Inspection Regulations Rationally Related to HUD’s Housing Goals
Facts: Owners of a project-based Section 8 site sued HUD to challenge regulations that provide standards for “decent, safe, and sanitary” low-income housing. Under Section 8 of the Housing Act of 1937, HUD provides housing assistance through both “project-based assistance,” where HUD enters into contracts with property owners to subsidize designated dwellings, and “tenant-based assistance,” where HUD gives vouchers for tenant-selected dwellings. In 1998, HUD published prospective new regulations to adopt “uniform physical condition standards” and ensure that HUD housing is “decent, safe, and sanitary.” The proposed new inspection regulations applied to project-based assistance but not to tenant-based assistance.
HUD adopted the new regulations after a period of notice and comment. In 1999, HUD issued a second proposed rulemaking listing the administrative processes for the new inspection regulations. After a period of notice and comment, HUD finalized the administrative processes regulations and its inspection software and guidebook.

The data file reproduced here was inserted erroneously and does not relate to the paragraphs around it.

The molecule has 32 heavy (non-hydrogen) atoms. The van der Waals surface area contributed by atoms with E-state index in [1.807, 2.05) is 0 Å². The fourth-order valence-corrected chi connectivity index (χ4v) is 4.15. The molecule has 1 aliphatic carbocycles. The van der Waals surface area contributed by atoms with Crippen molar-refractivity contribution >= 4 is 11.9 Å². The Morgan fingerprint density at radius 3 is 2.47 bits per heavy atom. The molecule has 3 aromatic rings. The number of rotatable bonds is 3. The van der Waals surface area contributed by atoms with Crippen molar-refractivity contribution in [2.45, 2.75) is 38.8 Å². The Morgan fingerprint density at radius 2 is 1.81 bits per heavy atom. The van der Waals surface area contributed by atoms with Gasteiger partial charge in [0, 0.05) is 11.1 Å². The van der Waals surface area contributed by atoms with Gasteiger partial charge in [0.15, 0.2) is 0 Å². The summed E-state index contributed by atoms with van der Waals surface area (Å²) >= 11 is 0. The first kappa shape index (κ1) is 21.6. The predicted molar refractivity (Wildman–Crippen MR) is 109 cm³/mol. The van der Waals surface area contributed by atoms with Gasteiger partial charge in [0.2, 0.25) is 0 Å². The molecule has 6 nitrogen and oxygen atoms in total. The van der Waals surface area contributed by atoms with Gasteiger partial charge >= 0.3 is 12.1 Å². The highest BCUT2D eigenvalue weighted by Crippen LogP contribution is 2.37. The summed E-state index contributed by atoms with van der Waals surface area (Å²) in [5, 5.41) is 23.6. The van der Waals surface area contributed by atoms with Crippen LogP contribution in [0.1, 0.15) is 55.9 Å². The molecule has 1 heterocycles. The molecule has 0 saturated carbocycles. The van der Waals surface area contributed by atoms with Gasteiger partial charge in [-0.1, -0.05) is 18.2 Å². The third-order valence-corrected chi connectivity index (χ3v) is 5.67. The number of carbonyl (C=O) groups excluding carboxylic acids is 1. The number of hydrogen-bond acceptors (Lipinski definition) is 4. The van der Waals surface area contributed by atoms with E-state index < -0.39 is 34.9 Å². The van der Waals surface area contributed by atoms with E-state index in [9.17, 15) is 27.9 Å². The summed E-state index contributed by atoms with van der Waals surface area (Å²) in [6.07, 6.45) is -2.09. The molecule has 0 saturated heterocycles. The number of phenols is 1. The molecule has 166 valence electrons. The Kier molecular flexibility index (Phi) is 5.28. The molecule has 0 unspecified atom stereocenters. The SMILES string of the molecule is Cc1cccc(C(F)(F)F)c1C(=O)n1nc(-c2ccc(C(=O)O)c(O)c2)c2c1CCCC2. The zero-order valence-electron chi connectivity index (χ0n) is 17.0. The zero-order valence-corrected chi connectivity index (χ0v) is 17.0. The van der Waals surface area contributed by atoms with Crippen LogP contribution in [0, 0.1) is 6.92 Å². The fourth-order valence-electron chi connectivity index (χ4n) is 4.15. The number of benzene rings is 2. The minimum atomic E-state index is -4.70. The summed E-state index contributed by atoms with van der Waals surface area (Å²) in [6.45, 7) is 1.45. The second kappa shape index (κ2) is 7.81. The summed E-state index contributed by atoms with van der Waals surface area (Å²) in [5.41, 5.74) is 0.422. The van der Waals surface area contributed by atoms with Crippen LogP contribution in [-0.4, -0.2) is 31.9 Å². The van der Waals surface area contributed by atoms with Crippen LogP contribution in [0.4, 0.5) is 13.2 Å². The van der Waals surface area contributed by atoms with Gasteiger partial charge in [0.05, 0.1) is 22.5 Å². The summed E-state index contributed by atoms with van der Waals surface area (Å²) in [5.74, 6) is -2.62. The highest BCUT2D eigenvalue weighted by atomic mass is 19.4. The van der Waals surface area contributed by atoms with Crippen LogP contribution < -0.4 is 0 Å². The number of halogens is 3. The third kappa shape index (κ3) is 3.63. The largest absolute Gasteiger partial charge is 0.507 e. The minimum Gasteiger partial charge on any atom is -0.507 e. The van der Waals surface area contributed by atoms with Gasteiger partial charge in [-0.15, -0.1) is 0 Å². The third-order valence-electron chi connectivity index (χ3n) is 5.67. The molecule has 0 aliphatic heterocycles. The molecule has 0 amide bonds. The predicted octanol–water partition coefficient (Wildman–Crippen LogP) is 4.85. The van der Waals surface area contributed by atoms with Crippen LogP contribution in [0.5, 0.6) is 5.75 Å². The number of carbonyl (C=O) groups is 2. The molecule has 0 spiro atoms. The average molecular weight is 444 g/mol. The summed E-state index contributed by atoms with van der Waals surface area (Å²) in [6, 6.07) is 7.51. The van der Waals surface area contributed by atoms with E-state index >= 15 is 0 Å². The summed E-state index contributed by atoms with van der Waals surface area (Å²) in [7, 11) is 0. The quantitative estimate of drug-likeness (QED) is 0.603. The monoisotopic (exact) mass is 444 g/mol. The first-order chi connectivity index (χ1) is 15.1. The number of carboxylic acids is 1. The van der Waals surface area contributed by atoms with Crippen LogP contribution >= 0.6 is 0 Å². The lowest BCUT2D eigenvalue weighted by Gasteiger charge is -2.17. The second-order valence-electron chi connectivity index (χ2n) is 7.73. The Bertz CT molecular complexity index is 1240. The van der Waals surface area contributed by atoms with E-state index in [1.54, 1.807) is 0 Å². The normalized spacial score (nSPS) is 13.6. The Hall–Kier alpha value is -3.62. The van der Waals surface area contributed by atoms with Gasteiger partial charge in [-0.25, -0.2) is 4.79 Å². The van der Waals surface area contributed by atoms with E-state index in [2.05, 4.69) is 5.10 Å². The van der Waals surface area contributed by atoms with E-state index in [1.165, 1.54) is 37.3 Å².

The owners asked the court to declare the inspection regulations as arbitrary, especially since they established different standards for the tenant-based and project-based categories. A district court dismissed the owners’ case, and the owners appealed.
Ruling: The U.S. Court of Appeals agreed with the lower court’s ruling.
Reasoning: Under Section 8 of the Housing Act, Congress has tasked HUD with developing and maintaining public low-income housing. Congress defined “low-income housing” as “decent, safe, and sanitary” dwellings, but it failed to define “decent, safe, and sanitary.” Congress, however, has explicitly delegated to HUD the power to “make such rules and regulations as may be necessary to carry out [HUD’s] functions, powers, and duties.” Given this express grant of authority, the court found that HUD has the authority to develop regulations interpreting “decent, safe, and sanitary.” Now, for the regulations to be arbitrary, HUD would have had to rely on factors that Congress didn’t intend it to consider.
Here, HUD promulgated new rules through a notice and comment process, explaining both the purpose of the rules and the decision to apply the rules only to project-based housing. In their complaint, the owners pointed to nothing to suggest that HUD failed to consider an aspect of the problem or offered an implausible explanation. The court ruled that the new inspection regulations bear a reasonable relationship to HUD’s stated goals of maintaining “decent, safe, and sanitary” dwellings. Therefore, HUD’s regulations are not arbitrary and capricious.
- Valentine Properties Assocs. v. HUD, October 2012